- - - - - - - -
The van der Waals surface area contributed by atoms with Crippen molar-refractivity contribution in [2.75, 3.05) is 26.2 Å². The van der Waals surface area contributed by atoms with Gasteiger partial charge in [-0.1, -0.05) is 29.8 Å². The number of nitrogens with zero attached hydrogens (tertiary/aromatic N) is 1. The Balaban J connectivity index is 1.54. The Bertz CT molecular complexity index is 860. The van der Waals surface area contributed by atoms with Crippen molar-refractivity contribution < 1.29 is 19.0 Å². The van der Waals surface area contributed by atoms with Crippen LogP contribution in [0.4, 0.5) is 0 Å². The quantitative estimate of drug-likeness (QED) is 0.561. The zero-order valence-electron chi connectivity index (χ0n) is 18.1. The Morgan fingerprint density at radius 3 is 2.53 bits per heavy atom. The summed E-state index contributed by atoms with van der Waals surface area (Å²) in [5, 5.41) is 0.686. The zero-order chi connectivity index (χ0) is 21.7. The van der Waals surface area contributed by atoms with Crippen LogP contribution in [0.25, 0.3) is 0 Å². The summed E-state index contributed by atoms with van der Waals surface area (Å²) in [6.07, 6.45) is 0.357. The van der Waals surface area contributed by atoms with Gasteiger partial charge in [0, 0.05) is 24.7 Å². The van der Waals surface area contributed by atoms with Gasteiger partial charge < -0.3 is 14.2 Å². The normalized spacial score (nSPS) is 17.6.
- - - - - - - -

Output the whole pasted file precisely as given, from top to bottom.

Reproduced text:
The van der Waals surface area contributed by atoms with Crippen molar-refractivity contribution in [2.75, 3.05) is 26.2 Å². The van der Waals surface area contributed by atoms with Gasteiger partial charge in [-0.1, -0.05) is 29.8 Å². The number of nitrogens with zero attached hydrogens (tertiary/aromatic N) is 1. The Balaban J connectivity index is 1.54. The Bertz CT molecular complexity index is 860. The van der Waals surface area contributed by atoms with Crippen molar-refractivity contribution < 1.29 is 19.0 Å². The van der Waals surface area contributed by atoms with Crippen LogP contribution in [0.4, 0.5) is 0 Å². The quantitative estimate of drug-likeness (QED) is 0.561. The zero-order valence-electron chi connectivity index (χ0n) is 18.1. The Morgan fingerprint density at radius 3 is 2.53 bits per heavy atom. The summed E-state index contributed by atoms with van der Waals surface area (Å²) in [5, 5.41) is 0.686. The zero-order chi connectivity index (χ0) is 21.7. The van der Waals surface area contributed by atoms with Crippen LogP contribution in [0.25, 0.3) is 0 Å². The summed E-state index contributed by atoms with van der Waals surface area (Å²) in [6.07, 6.45) is 0.357. The van der Waals surface area contributed by atoms with Gasteiger partial charge in [0, 0.05) is 24.7 Å². The van der Waals surface area contributed by atoms with Gasteiger partial charge < -0.3 is 14.2 Å². The normalized spacial score (nSPS) is 17.6.